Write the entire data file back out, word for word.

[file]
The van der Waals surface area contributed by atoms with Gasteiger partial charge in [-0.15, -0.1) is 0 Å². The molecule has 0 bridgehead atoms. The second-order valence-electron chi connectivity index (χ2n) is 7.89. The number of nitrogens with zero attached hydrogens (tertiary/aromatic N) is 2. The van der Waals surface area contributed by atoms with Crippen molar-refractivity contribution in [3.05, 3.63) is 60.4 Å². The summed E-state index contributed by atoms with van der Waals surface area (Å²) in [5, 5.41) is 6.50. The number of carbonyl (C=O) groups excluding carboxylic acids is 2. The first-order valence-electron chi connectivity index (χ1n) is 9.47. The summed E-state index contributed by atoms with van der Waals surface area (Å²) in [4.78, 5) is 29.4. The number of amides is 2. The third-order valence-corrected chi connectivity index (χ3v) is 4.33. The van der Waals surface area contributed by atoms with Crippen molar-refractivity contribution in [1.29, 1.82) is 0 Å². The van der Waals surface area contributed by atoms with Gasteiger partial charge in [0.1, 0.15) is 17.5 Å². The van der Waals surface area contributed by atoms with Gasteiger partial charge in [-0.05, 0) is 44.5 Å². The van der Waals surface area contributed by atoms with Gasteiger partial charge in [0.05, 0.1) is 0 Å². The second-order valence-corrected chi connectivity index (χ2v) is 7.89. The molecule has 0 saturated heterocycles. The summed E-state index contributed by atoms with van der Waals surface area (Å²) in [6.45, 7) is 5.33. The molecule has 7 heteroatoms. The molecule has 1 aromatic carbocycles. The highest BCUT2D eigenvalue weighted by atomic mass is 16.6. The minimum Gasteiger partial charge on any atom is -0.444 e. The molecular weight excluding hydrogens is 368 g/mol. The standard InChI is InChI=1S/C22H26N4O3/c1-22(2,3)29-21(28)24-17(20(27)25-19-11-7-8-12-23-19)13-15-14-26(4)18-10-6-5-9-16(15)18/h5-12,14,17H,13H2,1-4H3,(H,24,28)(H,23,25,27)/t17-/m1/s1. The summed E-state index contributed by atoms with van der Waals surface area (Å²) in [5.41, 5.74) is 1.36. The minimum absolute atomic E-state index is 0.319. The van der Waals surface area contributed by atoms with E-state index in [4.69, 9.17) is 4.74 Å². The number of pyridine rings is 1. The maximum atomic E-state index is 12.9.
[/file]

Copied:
The van der Waals surface area contributed by atoms with Gasteiger partial charge in [-0.15, -0.1) is 0 Å². The molecule has 0 bridgehead atoms. The second-order valence-electron chi connectivity index (χ2n) is 7.89. The number of nitrogens with zero attached hydrogens (tertiary/aromatic N) is 2. The van der Waals surface area contributed by atoms with Crippen molar-refractivity contribution in [3.05, 3.63) is 60.4 Å². The summed E-state index contributed by atoms with van der Waals surface area (Å²) in [5, 5.41) is 6.50. The number of carbonyl (C=O) groups excluding carboxylic acids is 2. The first-order valence-electron chi connectivity index (χ1n) is 9.47. The summed E-state index contributed by atoms with van der Waals surface area (Å²) in [4.78, 5) is 29.4. The number of amides is 2. The third-order valence-corrected chi connectivity index (χ3v) is 4.33. The van der Waals surface area contributed by atoms with Crippen molar-refractivity contribution in [1.29, 1.82) is 0 Å². The van der Waals surface area contributed by atoms with Gasteiger partial charge in [0.1, 0.15) is 17.5 Å². The van der Waals surface area contributed by atoms with Gasteiger partial charge in [-0.05, 0) is 44.5 Å². The van der Waals surface area contributed by atoms with Gasteiger partial charge in [0.05, 0.1) is 0 Å². The second-order valence-corrected chi connectivity index (χ2v) is 7.89. The molecule has 0 saturated heterocycles. The summed E-state index contributed by atoms with van der Waals surface area (Å²) in [6.45, 7) is 5.33. The molecule has 7 heteroatoms. The molecule has 1 aromatic carbocycles. The highest BCUT2D eigenvalue weighted by atomic mass is 16.6. The minimum Gasteiger partial charge on any atom is -0.444 e. The molecular weight excluding hydrogens is 368 g/mol. The standard InChI is InChI=1S/C22H26N4O3/c1-22(2,3)29-21(28)24-17(20(27)25-19-11-7-8-12-23-19)13-15-14-26(4)18-10-6-5-9-16(15)18/h5-12,14,17H,13H2,1-4H3,(H,24,28)(H,23,25,27)/t17-/m1/s1. The summed E-state index contributed by atoms with van der Waals surface area (Å²) in [5.41, 5.74) is 1.36. The minimum absolute atomic E-state index is 0.319. The van der Waals surface area contributed by atoms with E-state index in [4.69, 9.17) is 4.74 Å². The number of pyridine rings is 1. The maximum atomic E-state index is 12.9.